We hollered at British tour guide Daniel Newman, who runs Shanghai Ghost Tours for his company Newman Tours, and asked him to recommend some unholy places around town. Bust out the Ouija Board and the incense -- here's his list of haunts.
1. Jing'an Cemetery
Jing'an is full of white folks -- living and dead. Jing'an Park was once the Bubbling Well Road Cemetery, which opened in the 1890s. They were keen to make as much money as possible and therefore catered their services to foreign customers, who were fond of sending their cremated loved ones home in an urn to save money (a dead body is a lot heavier than ashes). But they also buried a lot more people than they burned. In 1955, the bodies were exhumed and sent to the suburbs, but lots of the gravestones had been stolen by then, so who's to say they found all the bodies…
2. The Paramount
Back in the '30s, The Paramount was the coolest place to be seen in Shanghai. Charlie Chaplin danced there with Paulette Goddard on his one and only night in Shanghai. That's not to say, however, that it was necessarily a safe place, as one young girl named Chen Manli learned the hard way in 1941. She worked in the club as a taxi dancer (a dancer you can rent to dance with you, like a taxi...), and according to legend, she refused to dance with a Japanese officer one night. In retaliation for this affront, a man clad in black walked into The Paramount and shot her on the dancefloor, and she died instantly. Just a few years ago you could still pay for a dance on the unlucky fourth floor where this incident took place, and several of those that worked there claimed to have seen the ghost of that young taxi dancer dancing slowly and silently by herself.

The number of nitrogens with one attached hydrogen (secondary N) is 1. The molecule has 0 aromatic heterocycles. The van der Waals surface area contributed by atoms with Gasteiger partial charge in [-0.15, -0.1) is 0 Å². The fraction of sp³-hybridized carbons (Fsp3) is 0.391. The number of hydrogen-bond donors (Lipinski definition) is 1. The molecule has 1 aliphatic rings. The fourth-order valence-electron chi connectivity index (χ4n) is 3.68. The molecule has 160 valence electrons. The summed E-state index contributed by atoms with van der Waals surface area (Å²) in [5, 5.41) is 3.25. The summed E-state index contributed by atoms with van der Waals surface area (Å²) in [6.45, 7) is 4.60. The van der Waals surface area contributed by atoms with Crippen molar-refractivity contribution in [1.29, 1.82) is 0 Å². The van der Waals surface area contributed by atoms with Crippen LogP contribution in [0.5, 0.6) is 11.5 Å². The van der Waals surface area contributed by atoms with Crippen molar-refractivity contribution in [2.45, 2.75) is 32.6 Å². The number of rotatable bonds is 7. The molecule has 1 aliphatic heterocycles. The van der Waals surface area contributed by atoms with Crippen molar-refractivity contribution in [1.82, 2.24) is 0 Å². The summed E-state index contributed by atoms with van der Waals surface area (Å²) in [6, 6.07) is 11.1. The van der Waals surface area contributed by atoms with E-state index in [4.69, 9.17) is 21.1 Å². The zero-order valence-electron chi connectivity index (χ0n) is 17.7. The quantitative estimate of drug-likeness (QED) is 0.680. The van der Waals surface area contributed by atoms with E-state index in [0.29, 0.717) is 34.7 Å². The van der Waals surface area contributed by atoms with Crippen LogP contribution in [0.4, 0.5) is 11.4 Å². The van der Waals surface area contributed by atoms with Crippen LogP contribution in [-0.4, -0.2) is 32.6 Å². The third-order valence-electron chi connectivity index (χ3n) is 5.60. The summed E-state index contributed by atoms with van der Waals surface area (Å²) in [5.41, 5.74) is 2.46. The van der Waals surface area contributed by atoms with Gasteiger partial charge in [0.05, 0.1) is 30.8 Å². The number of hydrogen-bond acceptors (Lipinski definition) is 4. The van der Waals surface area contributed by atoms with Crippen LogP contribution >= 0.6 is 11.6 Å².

3. The Qiu Mansion
This ghost story was first reported by the world's leading news authority, CNN, so it must be true, right? In 2010, a team of workers was sent in to knock down this old colonial building, but they soon left the site covered in what looked like animal bites. The following day, one of the workers tried to assail his boss with a hammer, and when they managed to stop him, he told them "the lizards made me do it".
CNN explained that the building had once been the home of two nouveau riche paint merchants from Shandong who kept a wide range of exotic animals in their garden. Their pets included pheasants, peacocks, a bengali tiger, and of course some lizards. Allegedly, the brothers just disappeared one day, and their animals were later eaten by starving locals. So perhaps the wounds sustained by thoses workers were the phantom bites of the animal's ghosts... Pet Cemetery vibes.
4. Taiping Shopping Mall
When most shopping malls want customers to leave so they can close for the night, they play a wonderfully corny saxophone solo by Kenny G called "Going Home", but the Taiping Shopping Mall in Xujiahui used to be an exception to this rule. Until a few years ago, they played unsettling children's songs over the speakers when it was time to xia ban. That's because the spot where the mall now stands used to be an orphanage, and perhaps some of the children that stayed there died while in care. So the reason the guards used to play children's music is because they didn't want to listen to the ghosts of those baby orphans crying, which some Ayis there claimed they heard throughout the night…
5. Plaza 66
Several serious accidents are rumored to have occurred when this beacon of consumerism was being erected. This, the project's feng shui consultant said, was because a goddess dwelt in the foundations of the building, and not surprisingly she wasn't keen on being buried beneath a skyscraper full of gaudy designer goods. The solution he came up with for the developer was to alter the design of the building so it ended up looking like a giant stick of incense burning in eternal honour of the goddess. The design was altered accordingly, and from that point forth there were no further problems. Now feeling she has been given the respect she deserves, the goddess has apparently grown to love designer fashion, and is now actually quite "bling-bling". She does, however, still enjoy messing with the minds of any visitors that choose to use the stairs in Plaza 66, so be careful not to get lost in there.